Reviewed by Joseph Maloney, MD
Also known as Bursectomy.
A bursa is a pad-like sac found near the joint. You have hundreds of them throughout your body. Knee bursae are soft sacs in the knee area filled with lubricating fluid that facilitate motion in the knee and decrease friction. Problems arise when a bursa becomes inflamed. This is known as bursitis, and the bursa loses its gliding capabilities and becomes irritated. Bursitis caries in degrees from a mild irritation to an abscess that causes excruciating pain.
In most cases, bursitis is treated with non-steroidal, anti-inflammatory medication to minimize the pain. Surgery is rarely done as only a small number of patients actually benefit from it. However, it the bursa does not heal after it is medically drained or the walls of the sac have become thickened from chronic inflammation, then excision (removal) of the bursa may be necessary. Removing an entire bursa is usually an easy procedure, but if loss of function or bleeding in the area is serious, excising the bursa completely may be impossible.
Bursitis caused by an injury will usually go away on its own. The body will absorb the blood in the bursa over several weeks, and sac should return to normal. Initial treatment includes controlling inflammation and swelling with medications, such as ibuprofen and aspirin. If the bursa remains filled with fluid, your doctor can drain it. He may also inject a small amount of cortisone to control inflammation. If the drained fluid reveals an infection in your knee, your doctor will prescribe antibiotics.
If the infection is slow to heal, the bursa may have to be drained surgically. A small incision is made and the bursa is opened. The skin and bursa are kept open by inserting a drain tube into the bursa for several days. This allows the fluid to drain and helps the antibiotics clear up the infection.
Surgery is sometimes necessary to remove a thickened bursa that has not improved with other treatments and the swollen sac is restricting your activities. To remove the pre-patellar bursa sack, an incision is made over the top of the knee. Since the bursa is in front of the patella, the knee joint is never entered. Surgery is sometimes attempted to remove portions of the bursa to create space and reduce friction in the knee. The thickened bursa sack is removed, and the skin is repaired with sutures. Some type of bursa will grow back after surgery, because the skin needs to slide over the kneecap smoothly. If all goes well, the one that returns after surgery will not be thick and painful, but more like a normal bursa.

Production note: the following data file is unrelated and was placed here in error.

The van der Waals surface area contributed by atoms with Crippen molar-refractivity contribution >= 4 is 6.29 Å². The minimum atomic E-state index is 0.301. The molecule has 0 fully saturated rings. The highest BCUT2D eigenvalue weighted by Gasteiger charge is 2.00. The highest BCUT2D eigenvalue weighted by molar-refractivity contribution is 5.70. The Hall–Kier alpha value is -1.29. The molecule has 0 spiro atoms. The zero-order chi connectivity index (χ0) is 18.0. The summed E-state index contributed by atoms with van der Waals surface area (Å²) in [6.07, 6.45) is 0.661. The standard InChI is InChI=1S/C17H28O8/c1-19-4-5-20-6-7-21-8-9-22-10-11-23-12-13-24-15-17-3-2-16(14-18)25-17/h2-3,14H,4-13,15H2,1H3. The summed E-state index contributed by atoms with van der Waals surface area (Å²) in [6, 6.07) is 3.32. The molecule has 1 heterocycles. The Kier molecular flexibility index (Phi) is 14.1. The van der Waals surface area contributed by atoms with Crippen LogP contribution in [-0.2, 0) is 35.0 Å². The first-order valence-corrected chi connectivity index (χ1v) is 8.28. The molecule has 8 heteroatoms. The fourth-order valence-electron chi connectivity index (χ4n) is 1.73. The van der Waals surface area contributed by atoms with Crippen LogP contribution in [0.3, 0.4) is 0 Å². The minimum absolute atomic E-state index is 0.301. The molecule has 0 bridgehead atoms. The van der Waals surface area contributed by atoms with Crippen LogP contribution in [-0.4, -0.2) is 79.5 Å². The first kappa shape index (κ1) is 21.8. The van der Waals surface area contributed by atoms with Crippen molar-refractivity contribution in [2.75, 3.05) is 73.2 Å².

Allow 6 to 8 weeks for healing after surgery. You may need to stay off your feet somewhat for several days to allow the wound to begin to heal and to prevent bleeding. Resting for just a portion of the recovery pays big dividends and could get you back in action more quickly.
- Permanent limitation of the knee's normal mobility
- Prolonged healing time if activity or weight-bearing is resumed too soon
- Proneness to repeated flare-ups
- Arthritic knee following repeated episodes of bursitis
- Tender or contracted scars or areas of increased sensitivity in pressure-bearing areas
Your doctor may prescribe:
- Non-steroidal anti-inflammatory drugs
- Antibiotics (if bursa is infected)
- Prescription pain relievers for severe pain. Use non-prescription aspirin, acetaminophen or ibuprofen (available under many trade names) for mild pain.
- Injection with a long-lasting local anesthetic mixed with a nonsteroidal anti-inflammatory drug, such as triamcinolone.
Follow up with your doctor if:
- You notice excessive swelling, redness, bruising or a rash in the affected area.
- Pain is sharp or shooting, especially when you exercise or exert yourself.
- You have a fever.
Last updated: 20-Jun-07